By: Alex Hawmi
I tell my class multiple times a semester, “It’s not enough to know how to sell; you need to know what you are selling and who you are selling to.” Knowing what you are selling means being an expert on the products and/or services you sell, because only knowing what is written on your glossy company brochure means when you hand the brochure to a customer, you are offering no additional value. However, the second facet — knowing who you are selling to — often gets lost in the shuffle.
Every professional salesperson should have the mantra, “What does my customer need, and how can I help them meet that need with my products and/or services?” Too often, I have seen inexperienced, unprofessional and/or poorly trained salespeople focus completely on the features and benefits of a product or service without any regard for whether those features and benefits are actually useful to or needed by the customer.
Consider this example: You own a shampoo company. Your shampoo is the best on the market. It is competitively priced, has great packaging, is made of all-natural ingredients, owns a strong reputation for performing as advertised is backed by a strong integrated marketing campaign to promote it, and has a trusted and respected celebrity endorser. Sounds great, right? But how would you convince someone with no hair to purchase this product? A person with no hair has no need for shampoo of any kind. And if this was a sales situation, spending time espousing product features and benefits to clients with no need for them is a waste of time, effort and resources. Keeping your sales force focused on what customers actually need results in a higher percentage of closed sales and a more efficient use of time and resources. Focusing on customer needs is the essence of a salesperson who is working smarter, not harder.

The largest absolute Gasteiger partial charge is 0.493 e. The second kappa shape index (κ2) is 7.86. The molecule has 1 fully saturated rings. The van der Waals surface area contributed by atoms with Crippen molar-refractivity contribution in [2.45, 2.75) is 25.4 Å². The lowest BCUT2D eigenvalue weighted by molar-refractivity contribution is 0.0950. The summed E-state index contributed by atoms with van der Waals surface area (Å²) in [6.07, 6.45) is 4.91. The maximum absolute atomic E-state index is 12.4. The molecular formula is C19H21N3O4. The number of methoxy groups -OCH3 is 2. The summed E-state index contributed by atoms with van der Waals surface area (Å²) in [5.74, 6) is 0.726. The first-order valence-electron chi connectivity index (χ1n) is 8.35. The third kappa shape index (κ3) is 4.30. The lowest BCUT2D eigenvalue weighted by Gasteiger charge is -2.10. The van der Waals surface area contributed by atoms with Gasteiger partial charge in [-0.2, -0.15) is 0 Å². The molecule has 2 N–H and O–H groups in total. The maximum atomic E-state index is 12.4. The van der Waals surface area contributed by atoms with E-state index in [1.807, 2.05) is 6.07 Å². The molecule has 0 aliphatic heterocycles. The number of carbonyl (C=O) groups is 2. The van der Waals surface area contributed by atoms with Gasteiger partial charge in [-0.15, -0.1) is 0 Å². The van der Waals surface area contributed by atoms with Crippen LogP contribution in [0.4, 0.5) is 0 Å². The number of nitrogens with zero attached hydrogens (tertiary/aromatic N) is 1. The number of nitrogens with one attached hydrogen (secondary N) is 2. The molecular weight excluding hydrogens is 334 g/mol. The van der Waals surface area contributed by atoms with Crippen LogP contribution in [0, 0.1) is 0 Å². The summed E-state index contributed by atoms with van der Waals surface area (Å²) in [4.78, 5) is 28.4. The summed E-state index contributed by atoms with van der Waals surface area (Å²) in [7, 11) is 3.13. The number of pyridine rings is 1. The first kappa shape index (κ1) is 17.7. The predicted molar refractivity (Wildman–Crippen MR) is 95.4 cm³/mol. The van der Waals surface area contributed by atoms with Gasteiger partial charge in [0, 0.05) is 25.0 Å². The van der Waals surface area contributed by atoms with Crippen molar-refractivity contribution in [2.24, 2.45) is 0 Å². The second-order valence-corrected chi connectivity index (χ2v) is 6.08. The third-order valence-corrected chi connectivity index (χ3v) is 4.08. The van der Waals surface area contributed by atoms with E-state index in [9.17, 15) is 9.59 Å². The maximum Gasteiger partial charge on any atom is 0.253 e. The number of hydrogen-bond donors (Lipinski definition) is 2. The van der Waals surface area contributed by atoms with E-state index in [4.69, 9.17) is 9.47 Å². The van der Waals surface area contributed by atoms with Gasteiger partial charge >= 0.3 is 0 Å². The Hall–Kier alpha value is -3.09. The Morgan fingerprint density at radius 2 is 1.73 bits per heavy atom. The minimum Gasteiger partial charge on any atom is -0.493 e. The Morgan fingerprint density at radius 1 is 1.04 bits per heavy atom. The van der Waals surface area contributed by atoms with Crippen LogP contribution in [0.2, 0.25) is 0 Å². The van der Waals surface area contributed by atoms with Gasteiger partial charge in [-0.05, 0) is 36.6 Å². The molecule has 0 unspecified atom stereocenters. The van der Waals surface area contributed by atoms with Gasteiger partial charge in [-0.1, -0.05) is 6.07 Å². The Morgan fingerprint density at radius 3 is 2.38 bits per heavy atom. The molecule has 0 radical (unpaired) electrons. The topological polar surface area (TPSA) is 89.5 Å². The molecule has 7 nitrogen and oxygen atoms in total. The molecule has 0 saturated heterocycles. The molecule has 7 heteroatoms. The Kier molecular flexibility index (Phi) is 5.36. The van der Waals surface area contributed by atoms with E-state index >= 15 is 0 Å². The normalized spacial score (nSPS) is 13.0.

- What do you need?
- Why do you need it?
- Are you currently using a product/service in this category, or have you used one in the past?
- What did/do you like about past/current suppliers?
- What did/do you dislike about past/current suppliers?
Answers to these questions tell you: a) in your customer’s own words, what they need and why they need it; b) if your customer has any familiarity with the product/service category and; c) what your customer likes/liked and dislikes/disliked about their past or current suppliers. Why is this important? For one, you are not telling the buyer what they need based on your experience or what you have seen as other buyers’ needs in the past. The buyer is defining their own needs. An entirely different article could be written on the benefits of getting customers to define their own needs.
Second, discovering likes and dislikes of past/current suppliers is beneficial to you, as well. If you then can show the buyer that they can have most or everything they like about their past/current supplier, plus eliminate some or all of what they dislike about their past/current supplier, you have logically positioned yourself as a superior option.
Never assume you know your customer’s needs. Your customers are like snowflakes — each with unique characteristics.
Reference: Rackham, Neil (1988), SPIN Selling, Chicago, Illinois: McGraw-Hill Professional.
Alex Hamwi is an associate professor of marketing at Missouri State University. Hamwi specializes in sales and sales management issues. His research has been published in several major academic journals, including the Journal of Selling and the Journal of Sales and Sales Management.
This article appeared in the June 24, 2017 edition of the News-Leader and can be accessed online here.